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I have a class:

public class PointD
{
    public double X
    { get; set; }
    public double Y
    { get; set; }

    public PointD(double x, double y)
    {
        X = x;
        Y=y;
    }
   //operator for +,-, * and / are overridden
 }

Given a list<PointD>, how to get the average of it using LINQ? A for loop equivalent will be something like this:

  double xx, yy;
  for ( int i=0; i< ptlist.Count; i++)
     {
         xx+=ptlist[i].X;
         yy+=ptlist[i].Y; 
     }
  return new PointD(){X=xx, Y=yy};

You can use any built-in LINQ function only. You can't define an extension that takes care of this function.

Any idea?

Edit: Of course, you can use two separate Sum extension method to Sum for X and Y component before merging them. But this is not what I want. What I want is a single query/ method that does the job

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wouldn't two sums work? Something like ptlist.Sum(p => p.X); and ptlist.Sum(p => p.Y); –  albertjan Jul 16 '09 at 7:51
    
"how to get the average of it using LINQ?"..I think you mean the sum –  James Jul 16 '09 at 7:52
    
@the_ajp: it can work, but I want to put everything in one query, that's just it. –  Graviton Jul 16 '09 at 7:53

3 Answers 3

up vote 12 down vote accepted

The Aggregate function would come in handy here.

var sum = list.Aggregate((acc, cur) => acc + cur);
var average = list.Aggregate((acc, cur) => acc + cur) / list.Count;

Just insure that you have the / operator defined for types PointD and int, and this should do the job.

Note: I'm not quite sure whether you want the sum or average here (your question is somewhat ambiguous about this), but I've included examples for both.

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PointD is a reference type, so depending on how the operators are implemented you may very well get an ArgumentNullException or NullReferenceException here. Possibly worth providing a non-null seed to the accumulator. –  Greg Beech Jul 16 '09 at 8:01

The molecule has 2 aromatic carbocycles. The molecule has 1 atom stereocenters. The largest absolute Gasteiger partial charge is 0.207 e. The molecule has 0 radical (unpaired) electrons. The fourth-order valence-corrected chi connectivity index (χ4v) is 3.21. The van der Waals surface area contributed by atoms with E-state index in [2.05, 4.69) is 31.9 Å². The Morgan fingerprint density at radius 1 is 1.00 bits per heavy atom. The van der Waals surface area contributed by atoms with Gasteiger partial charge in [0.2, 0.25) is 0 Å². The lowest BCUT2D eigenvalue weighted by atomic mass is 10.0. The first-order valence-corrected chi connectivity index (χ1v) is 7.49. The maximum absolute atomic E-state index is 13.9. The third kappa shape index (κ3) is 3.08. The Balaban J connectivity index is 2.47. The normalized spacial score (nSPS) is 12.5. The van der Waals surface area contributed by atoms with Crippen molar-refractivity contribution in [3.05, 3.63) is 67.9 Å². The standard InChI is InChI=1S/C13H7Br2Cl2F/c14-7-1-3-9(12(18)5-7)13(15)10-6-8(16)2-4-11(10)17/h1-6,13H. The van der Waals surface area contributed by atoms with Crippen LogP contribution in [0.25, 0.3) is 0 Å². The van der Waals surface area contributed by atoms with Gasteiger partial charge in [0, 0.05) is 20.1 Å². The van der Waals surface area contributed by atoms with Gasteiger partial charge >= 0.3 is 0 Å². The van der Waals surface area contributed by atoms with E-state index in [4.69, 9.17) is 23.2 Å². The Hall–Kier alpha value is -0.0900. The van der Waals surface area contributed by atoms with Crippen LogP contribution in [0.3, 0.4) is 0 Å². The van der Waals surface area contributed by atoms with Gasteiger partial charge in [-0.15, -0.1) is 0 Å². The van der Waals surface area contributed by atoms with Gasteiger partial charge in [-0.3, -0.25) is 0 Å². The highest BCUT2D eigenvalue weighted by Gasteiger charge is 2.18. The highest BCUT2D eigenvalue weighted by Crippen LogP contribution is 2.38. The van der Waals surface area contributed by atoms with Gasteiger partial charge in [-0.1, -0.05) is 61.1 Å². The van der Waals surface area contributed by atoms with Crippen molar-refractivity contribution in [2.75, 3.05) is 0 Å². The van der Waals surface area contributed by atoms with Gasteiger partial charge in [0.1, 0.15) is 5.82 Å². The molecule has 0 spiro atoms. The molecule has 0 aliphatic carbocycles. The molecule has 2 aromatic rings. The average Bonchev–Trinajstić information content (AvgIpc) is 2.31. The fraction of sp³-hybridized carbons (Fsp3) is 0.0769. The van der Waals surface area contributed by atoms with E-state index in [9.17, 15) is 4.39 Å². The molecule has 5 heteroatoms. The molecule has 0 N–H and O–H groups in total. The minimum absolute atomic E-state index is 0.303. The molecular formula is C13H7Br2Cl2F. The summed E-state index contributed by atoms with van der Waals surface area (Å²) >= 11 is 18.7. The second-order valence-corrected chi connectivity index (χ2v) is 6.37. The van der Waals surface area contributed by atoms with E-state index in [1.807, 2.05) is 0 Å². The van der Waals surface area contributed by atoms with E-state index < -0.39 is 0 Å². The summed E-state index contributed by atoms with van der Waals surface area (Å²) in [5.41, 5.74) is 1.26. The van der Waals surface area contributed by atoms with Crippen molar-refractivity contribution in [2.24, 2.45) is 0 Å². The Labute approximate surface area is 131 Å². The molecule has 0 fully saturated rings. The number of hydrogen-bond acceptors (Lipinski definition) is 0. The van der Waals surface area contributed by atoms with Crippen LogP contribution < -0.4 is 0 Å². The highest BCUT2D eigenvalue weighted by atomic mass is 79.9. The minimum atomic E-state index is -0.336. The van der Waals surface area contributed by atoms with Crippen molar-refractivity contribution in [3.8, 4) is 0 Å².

This is a good one, but I don't quite understand why I couldn't think of it.. duh!! –  Graviton Jul 16 '09 at 8:05
    
@Greg Beech: That's a fair point. I automatically assumed it was a struct (as the Point type in WPF/System.Drawing) is, but it seems he defined it as a class. @Ngu Soon Hui: I recommend you define your PointD type as a struct, unless you have good reason otherwise. Aggregate will then use default(PointD) as the seed, which means things will work fine. –  Noldorin Jul 16 '09 at 8:08

You'll need to use the Aggregate method instead so you can provide your own aggregation function (Sum is just a convenient specialized case of this method). Something like:

points.Aggregate(new PointD(0, 0), (a, p) => a + p);

I know you say you don't want any additional methods defined, but if this is a common operation I'd be inclined to write an extension method for this, i.e.

public static PointD Sum(this IEnumerable<PointD> source)
{
    return source.Aggregate(new PointD(0, 0), (a, p) => a + p);
}

Because it's much more readable to be able to write:

points.Sum();
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1  
If he's already overloaded the operators for PointD, there's no need to redefine addition. –  Noldorin Jul 16 '09 at 7:58
    
Oh yeah. Didn't see that in the question. OK, I'll edit. –  Greg Beech Jul 16 '09 at 7:59
    
Could you explain the purpose of the new PointD(0, 0),? –  jxramos Nov 17 '14 at 17:59
    [Fact]
    public void CanAddManyPointDs()
    {
        var points = new[]{
            new PointD( 1,1),
            new PointD( 2,3),
            new PointD( 3,4),
        };

        var result = points.Aggregate((p1, p2) => new PointD(p1.X + p2.X, p1.Y + p2.Y));
        Assert.Equal(result.X,6);
        Assert.Equal(result.Y,8);
    }
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